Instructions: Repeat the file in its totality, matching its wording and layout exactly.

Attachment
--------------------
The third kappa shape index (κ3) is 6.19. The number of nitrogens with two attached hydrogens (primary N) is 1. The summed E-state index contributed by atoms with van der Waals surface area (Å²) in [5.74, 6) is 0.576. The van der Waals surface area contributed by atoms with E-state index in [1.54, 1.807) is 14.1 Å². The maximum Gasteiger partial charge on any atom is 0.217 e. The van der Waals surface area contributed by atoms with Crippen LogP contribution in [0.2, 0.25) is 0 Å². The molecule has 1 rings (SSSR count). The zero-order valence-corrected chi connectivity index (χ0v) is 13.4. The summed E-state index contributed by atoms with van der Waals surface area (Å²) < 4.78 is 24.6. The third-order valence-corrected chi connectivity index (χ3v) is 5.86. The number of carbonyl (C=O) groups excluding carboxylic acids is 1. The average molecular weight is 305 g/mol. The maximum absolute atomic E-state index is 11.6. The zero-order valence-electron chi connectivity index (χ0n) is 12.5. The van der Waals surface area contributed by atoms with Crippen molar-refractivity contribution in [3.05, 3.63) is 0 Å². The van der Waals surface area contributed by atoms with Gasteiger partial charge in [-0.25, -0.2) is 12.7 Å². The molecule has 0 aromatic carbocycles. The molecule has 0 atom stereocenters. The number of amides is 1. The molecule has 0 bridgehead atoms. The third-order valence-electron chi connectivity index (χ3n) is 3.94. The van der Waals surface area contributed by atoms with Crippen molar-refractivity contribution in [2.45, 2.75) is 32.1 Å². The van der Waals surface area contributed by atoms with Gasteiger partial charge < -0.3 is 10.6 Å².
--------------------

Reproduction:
The third kappa shape index (κ3) is 6.19. The number of nitrogens with two attached hydrogens (primary N) is 1. The summed E-state index contributed by atoms with van der Waals surface area (Å²) in [5.74, 6) is 0.576. The van der Waals surface area contributed by atoms with E-state index in [1.54, 1.807) is 14.1 Å². The maximum Gasteiger partial charge on any atom is 0.217 e. The van der Waals surface area contributed by atoms with Crippen LogP contribution in [0.2, 0.25) is 0 Å². The molecule has 1 rings (SSSR count). The zero-order valence-corrected chi connectivity index (χ0v) is 13.4. The summed E-state index contributed by atoms with van der Waals surface area (Å²) < 4.78 is 24.6. The third-order valence-corrected chi connectivity index (χ3v) is 5.86. The number of carbonyl (C=O) groups excluding carboxylic acids is 1. The average molecular weight is 305 g/mol. The maximum absolute atomic E-state index is 11.6. The zero-order valence-electron chi connectivity index (χ0n) is 12.5. The van der Waals surface area contributed by atoms with Crippen molar-refractivity contribution in [3.05, 3.63) is 0 Å². The van der Waals surface area contributed by atoms with Gasteiger partial charge in [-0.25, -0.2) is 12.7 Å². The molecule has 0 aromatic carbocycles. The molecule has 0 atom stereocenters. The number of amides is 1. The molecule has 0 bridgehead atoms. The third-order valence-electron chi connectivity index (χ3n) is 3.94. The van der Waals surface area contributed by atoms with Crippen molar-refractivity contribution in [2.45, 2.75) is 32.1 Å². The van der Waals surface area contributed by atoms with Gasteiger partial charge < -0.3 is 10.6 Å².